Kids in Crisis: Shortage spurred by ‘Raise the Age’

Oct. 9 – TRAVEL CITY – Every time Grand Traverse Family Court adds a new case, Court Administrator Christine Brendel said she gets a sinking feeling in her gut – especially if juveniles deserve to be in jail.

Two simple questions must be answered immediately, Brendel said: Where are they going? And when?

But in Michigan, especially in the northern Lower Peninsula, the answers to those simple questions are not so simple. This is because there are not enough places to handle the number of children coming into the juvenile justice system.

These young people are sent to mental health facilities or detention centers because they are considered a danger to themselves or their community, she said. The main objective is to rehabilitate them and bring them closer to their community, parents and friends.

It’s not like the adult court system, and last year, there was a big push to keep the adult and juvenile custody systems from merging.

According to Brendel, the juvenile detention bed shortage problem began with Michigan’s passage of the “Raise Up” Act on Oct. 1, 2021.

The law was part of a national movement for all 50 states to raise the age at which a minor can be tried in court for anything in the United States: 18.

In Michigan, before that new law was passed, 17-year-olds were considered adults in the eyes of the court system. That means that before the new law, 17-year-olds could be held in adult prisons and jails.

But when the clock struck midnight on October 1, 2021, the new law went into effect.

Brendel said the system in Michigan wasn’t ready for him.

Suddenly, all the 17-year-olds in adult prisons immediately sought other places, flooding family courts around the state.

“Getting these kids out of jail was like a national terror,” Brendel said. “they [the juvenile detention facilities] There was no place for all the children. It wasn’t really planned.

Brendel recalled that Grand Traverse County had a 17-year-old boy in jail when “raise the age” was implemented. They sent the teenager to be placed on a Taser, a home restraint device.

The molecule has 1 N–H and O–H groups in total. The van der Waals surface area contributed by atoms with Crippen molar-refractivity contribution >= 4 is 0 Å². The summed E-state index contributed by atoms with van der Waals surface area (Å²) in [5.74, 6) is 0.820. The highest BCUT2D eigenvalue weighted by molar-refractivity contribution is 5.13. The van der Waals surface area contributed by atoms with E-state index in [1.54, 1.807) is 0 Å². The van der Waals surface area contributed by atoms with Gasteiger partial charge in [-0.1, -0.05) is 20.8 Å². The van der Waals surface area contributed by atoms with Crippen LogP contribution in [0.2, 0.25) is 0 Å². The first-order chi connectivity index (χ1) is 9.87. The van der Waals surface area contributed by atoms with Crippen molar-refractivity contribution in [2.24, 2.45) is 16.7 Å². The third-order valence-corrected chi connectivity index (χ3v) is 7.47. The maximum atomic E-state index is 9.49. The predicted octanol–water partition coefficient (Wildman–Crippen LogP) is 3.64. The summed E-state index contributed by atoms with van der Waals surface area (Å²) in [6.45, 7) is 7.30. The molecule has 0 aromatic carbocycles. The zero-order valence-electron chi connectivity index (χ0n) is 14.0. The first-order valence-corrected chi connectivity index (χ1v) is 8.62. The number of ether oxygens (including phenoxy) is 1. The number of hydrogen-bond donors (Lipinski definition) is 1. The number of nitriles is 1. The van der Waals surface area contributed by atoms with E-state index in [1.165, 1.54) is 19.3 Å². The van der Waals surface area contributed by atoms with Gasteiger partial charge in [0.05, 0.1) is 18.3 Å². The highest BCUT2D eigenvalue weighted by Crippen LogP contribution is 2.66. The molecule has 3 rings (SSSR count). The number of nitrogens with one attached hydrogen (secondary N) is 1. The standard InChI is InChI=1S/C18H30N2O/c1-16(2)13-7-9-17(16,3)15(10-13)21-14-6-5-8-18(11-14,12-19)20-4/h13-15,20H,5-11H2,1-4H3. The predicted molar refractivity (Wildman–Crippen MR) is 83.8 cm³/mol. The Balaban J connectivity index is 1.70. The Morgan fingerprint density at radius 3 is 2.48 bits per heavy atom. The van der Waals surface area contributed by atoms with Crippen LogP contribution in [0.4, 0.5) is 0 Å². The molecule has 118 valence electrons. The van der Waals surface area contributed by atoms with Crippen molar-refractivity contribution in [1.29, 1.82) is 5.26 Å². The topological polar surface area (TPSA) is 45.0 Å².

“But I don’t know what we’re going to do next,” she said. Because there were no beds for our children.

A year later, they are still facing that prison bed shortage.

Brendel’s problems are not unique. All counties in the state are experiencing juvenile placement shortages. However, in rural northern Michigan, the distance between communities and the lack of resources exacerbate the problem.

For Cameron Clark, family court administrator in Leelanu County, the need to find placement for juveniles is just as challenging.

“We call and start calling, and usually it’s no use,” Clark said. “It’s a scary time. One of our jobs is to make sure kids are safe and the community is safe. When you can’t guarantee that, it’s very difficult.

Further complicating the requirement to remove 17-year-olds from adult facilities, the “sight and sound” law prohibits juveniles from being within sight or earshot of adult inmates, in compliance with state and federal law.

In July, Gov. Gretchen Whitmer vetoed House Bill 4887, which would have allowed juveniles to be taken to detention centers in the same vehicles as adults. She cited the federal “Sight and Sound” law as the main reason she vetoed that law.

After a school security threat by Northwest Education Services last June, in which a male teenager was identified as the prime suspect, Brendel said youths were seen as a threat to others.

He had to be held, she said, but kept away from the sight and sound of adult inmates at the Grand Traverse County Jail until they found a placement option for him. Brendel and the prison captain could not comment on what happened to him because it was clearly a juvenile matter.

Sometimes, Brendel said, children who stay in jail have to be moved out of state to get a proper medical bed. Three juveniles from Grand Traverse County are currently being held out of state — two in Wisconsin and one in Arkansas.

Family Court is charged with helping children get the mental health help they need.

So if children try to harm themselves, there are no youth emergency mental health beds at Munson Medical Center, so they fall under the supervision of her office, Brendel said.

Because Clark has fewer juvenile cases than Brendel, the backlog is not the same.

But both Clark and Brendel are members of the same statewide mailing centers.

Every time a new case file involving a minor comes across their desk, family court administrators, judges, attorneys and family members email that list the same question:

Are there any beds left?

The answer, they usually say, is no.

Listen to an audio recording of this story and others on Interlochen Public Radio.

Read more about the problems in Michigan’s juvenile justice system and what’s being done to address them in next Sunday’s Register-Eagle.

If you have experience with the youth justice system to share, please contact journalist Elizabeth Brewer (ebrewer@record-eagle.comand Michael Livingstone (

Leave a Comment